In a Boston Globe Magazine opinion piece entitled “What Too Many White People Still Don’t Understand About Racism,” writer and lecturer Linda Chavers writes:
“You have not seen outrage until you have seen the face of a white person being called a racist. You would think seeing the image of Emmett Till’s mutilated corpse in an open casket in 1955 or Michael Brown’s body lying dead in a Missouri street in 2014 would evoke extreme shock and horror. But, actually, white people get the most worked up when they or someone they know have been labeled a racist. Witness Laura Trott, a Conservative member of Parliament in the United Kingdom, finding it ‘extremely offensive’ that a Black counterpart, Dawn Butler, called Boris Johnson a racist. Same goes for Donald Trump’s ‘I don’t have a racist bone in my body,’ or liberal whites with what Martin Luther King, Jr. called their ‘polite’ racism.”
I’m not sure why Chavers finds it so strange that people would be outraged when being falsely accused of something they did not do. It is extremely offensive to call someone a racist if he or she is not. People have a right not to be accused of doing things they did not do or having character flaws they do not have, and they have a right to be outraged and offended if this happens. Chavers seems to think that she should be free to criticize people with impunity, merely because they are white. If a particular person actually is racist, then yes, calling that person racist is the right thing to do. But if a person is not racist, then calling that person racist is wrong. Chavers does not seem to recognize or care about this distinction. Either she believes it’s OK to accuse people of something they did not do, or she believes that all white people are racist, which, ironically, is racist. Both things are equally wrong.
“This national ignorance leads white people to take offense at being called a racist or, worse, to declare the election of Barack Obama as the cause of racial strife or, worse still, to see extrajudicial executions of Black people as outside the norm,” Chavers writes. “It is absolutely the norm…. White Americans cannot deny the truth and reality of lethal violence toward Black people. They cannot say, ‘Oh, that doesn’t happen’ or ‘That’s only a few bad apples’ or ‘Let’s wait until we have all the facts.'”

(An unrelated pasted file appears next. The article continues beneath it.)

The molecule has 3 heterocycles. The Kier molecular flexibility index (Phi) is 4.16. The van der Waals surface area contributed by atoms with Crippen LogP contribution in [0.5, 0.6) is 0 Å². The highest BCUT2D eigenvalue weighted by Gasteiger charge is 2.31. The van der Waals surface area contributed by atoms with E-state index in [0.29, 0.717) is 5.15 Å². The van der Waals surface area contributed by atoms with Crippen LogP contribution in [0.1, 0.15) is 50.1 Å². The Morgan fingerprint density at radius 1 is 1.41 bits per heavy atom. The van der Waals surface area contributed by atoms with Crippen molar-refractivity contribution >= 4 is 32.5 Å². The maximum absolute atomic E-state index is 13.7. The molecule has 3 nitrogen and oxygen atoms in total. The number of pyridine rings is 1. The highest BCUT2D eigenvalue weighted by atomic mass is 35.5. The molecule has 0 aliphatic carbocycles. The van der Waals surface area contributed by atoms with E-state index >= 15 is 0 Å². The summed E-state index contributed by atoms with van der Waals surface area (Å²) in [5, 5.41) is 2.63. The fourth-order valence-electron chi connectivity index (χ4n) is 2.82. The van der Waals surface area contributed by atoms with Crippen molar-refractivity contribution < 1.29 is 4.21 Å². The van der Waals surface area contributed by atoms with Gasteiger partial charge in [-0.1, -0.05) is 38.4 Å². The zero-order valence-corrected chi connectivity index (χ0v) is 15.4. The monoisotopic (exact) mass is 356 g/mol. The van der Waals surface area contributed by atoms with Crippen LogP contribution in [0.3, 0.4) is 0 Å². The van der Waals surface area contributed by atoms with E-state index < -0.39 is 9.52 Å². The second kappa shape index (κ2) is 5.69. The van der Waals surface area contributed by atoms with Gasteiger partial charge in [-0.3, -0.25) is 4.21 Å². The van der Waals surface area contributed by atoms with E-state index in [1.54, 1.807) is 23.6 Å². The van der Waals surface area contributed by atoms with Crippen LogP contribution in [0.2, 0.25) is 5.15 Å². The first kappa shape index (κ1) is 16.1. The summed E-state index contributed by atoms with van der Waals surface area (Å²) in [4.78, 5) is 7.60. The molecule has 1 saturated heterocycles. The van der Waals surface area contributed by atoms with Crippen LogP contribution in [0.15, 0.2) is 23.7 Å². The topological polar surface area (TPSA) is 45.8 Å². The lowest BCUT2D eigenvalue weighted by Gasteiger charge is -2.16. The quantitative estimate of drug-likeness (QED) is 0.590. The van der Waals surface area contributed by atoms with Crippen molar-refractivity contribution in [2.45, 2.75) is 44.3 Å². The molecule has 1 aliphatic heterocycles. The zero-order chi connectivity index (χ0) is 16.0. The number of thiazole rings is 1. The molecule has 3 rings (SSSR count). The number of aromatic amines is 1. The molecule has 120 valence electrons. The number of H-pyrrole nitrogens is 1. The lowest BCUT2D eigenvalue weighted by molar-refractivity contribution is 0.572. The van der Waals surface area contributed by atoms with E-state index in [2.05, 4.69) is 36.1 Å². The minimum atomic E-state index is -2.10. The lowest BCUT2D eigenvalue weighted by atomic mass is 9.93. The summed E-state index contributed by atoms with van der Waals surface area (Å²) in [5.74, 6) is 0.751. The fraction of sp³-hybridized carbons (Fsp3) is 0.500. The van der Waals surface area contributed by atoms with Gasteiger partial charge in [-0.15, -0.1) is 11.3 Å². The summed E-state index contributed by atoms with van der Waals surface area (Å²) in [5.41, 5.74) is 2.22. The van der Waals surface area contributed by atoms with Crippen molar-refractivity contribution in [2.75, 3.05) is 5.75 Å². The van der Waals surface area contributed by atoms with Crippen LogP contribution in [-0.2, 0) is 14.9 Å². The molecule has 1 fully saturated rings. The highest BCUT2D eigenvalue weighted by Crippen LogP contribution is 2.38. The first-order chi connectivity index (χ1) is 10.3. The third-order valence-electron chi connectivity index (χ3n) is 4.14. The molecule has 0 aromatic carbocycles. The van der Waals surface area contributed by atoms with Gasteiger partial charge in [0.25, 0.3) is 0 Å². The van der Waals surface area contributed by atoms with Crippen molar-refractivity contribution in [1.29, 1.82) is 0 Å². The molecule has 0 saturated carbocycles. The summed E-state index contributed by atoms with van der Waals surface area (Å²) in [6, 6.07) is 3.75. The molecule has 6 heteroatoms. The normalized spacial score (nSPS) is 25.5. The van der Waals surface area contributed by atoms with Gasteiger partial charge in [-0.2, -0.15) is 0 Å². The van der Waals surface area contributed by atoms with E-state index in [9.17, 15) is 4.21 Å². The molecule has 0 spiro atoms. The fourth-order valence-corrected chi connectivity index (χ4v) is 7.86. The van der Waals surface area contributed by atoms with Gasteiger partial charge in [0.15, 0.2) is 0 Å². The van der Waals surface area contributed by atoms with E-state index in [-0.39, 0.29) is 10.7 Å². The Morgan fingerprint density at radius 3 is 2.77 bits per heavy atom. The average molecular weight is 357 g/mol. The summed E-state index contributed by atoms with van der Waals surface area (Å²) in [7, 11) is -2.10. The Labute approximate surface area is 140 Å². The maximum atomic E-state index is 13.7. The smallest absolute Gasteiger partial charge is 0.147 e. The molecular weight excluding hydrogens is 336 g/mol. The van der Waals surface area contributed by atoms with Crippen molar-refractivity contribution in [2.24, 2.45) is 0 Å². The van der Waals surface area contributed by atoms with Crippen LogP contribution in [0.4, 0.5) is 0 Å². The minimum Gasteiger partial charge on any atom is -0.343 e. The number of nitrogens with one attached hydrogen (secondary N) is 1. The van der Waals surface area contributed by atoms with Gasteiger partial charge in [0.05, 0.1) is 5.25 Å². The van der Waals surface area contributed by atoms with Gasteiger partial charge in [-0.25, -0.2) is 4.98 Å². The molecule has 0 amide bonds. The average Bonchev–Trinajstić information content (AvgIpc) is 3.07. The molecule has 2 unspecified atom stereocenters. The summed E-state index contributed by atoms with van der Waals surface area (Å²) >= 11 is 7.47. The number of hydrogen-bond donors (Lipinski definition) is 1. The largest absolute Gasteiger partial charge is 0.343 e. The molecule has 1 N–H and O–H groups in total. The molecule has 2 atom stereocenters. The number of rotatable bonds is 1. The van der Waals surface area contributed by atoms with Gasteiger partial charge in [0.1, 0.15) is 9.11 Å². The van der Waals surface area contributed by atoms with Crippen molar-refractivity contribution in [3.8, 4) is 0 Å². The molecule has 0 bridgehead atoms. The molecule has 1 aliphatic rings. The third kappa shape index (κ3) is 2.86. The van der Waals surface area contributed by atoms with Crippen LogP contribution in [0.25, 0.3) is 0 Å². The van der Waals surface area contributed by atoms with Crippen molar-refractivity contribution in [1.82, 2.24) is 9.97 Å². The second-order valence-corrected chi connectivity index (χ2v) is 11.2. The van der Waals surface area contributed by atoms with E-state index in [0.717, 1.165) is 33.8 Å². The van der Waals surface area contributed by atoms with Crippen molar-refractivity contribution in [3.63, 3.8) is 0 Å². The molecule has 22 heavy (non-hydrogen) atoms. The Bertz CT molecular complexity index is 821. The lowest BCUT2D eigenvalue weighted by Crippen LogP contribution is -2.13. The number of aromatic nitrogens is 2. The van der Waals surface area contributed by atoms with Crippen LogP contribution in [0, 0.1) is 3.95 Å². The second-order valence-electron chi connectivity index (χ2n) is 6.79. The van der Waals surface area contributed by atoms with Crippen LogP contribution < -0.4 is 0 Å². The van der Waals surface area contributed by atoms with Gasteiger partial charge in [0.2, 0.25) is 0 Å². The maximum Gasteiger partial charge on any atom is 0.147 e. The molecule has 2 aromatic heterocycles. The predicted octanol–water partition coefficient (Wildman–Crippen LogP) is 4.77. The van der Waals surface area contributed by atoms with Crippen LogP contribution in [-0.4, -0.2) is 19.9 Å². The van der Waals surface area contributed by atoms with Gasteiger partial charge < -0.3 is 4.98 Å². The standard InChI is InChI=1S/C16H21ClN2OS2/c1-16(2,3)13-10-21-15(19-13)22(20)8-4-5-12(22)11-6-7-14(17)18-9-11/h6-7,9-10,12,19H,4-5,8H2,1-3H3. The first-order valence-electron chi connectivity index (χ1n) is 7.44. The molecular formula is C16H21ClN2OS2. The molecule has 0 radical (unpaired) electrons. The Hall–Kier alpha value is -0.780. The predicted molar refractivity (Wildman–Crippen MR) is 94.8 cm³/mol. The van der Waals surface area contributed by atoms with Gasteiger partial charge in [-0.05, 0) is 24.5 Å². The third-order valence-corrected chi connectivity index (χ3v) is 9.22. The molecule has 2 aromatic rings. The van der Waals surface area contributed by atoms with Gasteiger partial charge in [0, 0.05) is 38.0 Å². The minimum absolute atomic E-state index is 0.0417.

Then she tells the reader, “Start listening instead of arguing.”
Well, actually, I can say all three of those things, and I can argue if I disagree with what Chavers is saying. It is entirely reasonable to claim that extrajudicial executions of Black people are outside the norm, or that only a few “bad apples” would commit such crimes. It is entirely prudent to wait until one has all the facts before making a judgment. What right does Chavers have to tell her readers that they cannot say these things? Why are people not allowed to express any opinion that differs from hers?
This attitude reminds me of the sentiments expressed by Representative Alexandria Ocasio-Cortez in an interview with The Hill. In the interview, Ocasio-Cortez spoke about something called “white fragility,” the alleged tendency of white people to become upset when confronted with their own alleged racism. “Even the term ‘white fragility’ can really set a lot of people off,” she said. “It’s almost ironic.”
As you might guess from my double use of the word “allegedly,” I don’t believe in the concept of “white fragility.” Just like claiming that white people, as a group, are racist or ignorant, accusing someone of demonstrating “white fragility” is racist. Associating a negative character trait with an entire race would never be tolerated if directed towards Blacks, Hispanics, Asians, or any other race. Racism against white people shouldn’t be tolerated either.
What Ocasio-Cortez got right is that the situation is, indeed, ironic. Those who believe in the concept of “white fragility” would likely use my objection to the term as evidence of its existence. The fact that I am objecting to being called fragile, goes the argument, proves that I am indeed fragile. But this does not demonstrate any fragility inherent to white people; it demonstrates a problem with the use of the term “white fragility.” It is unfair to criticize a person or group of people, and then use their objection to the criticism as evidence that the criticism is true. If one accepts this logic, then there is no way for the person being criticized to defend himself or herself. The person doing the criticism automatically wins the argument. This logic resembles the reasoning Chavers uses when she tells her readers that they cannot deny or argue against her claims. Both are essentially saying that they are right, that anyone who disagrees with them is ignorant and fragile, and that the more strenuously the person disagrees, the more ignorant and fragile he or she must be.
(This is similar to the logical fallacy called “poisoning the well“).
Strength of character does not require a person to take unfair criticism or false accusations without fighting back. Quite the opposite, in fact. Standing up for oneself demonstrates courage, independence of thought, and a sense of morality and justice. There’s nothing “fragile” about that.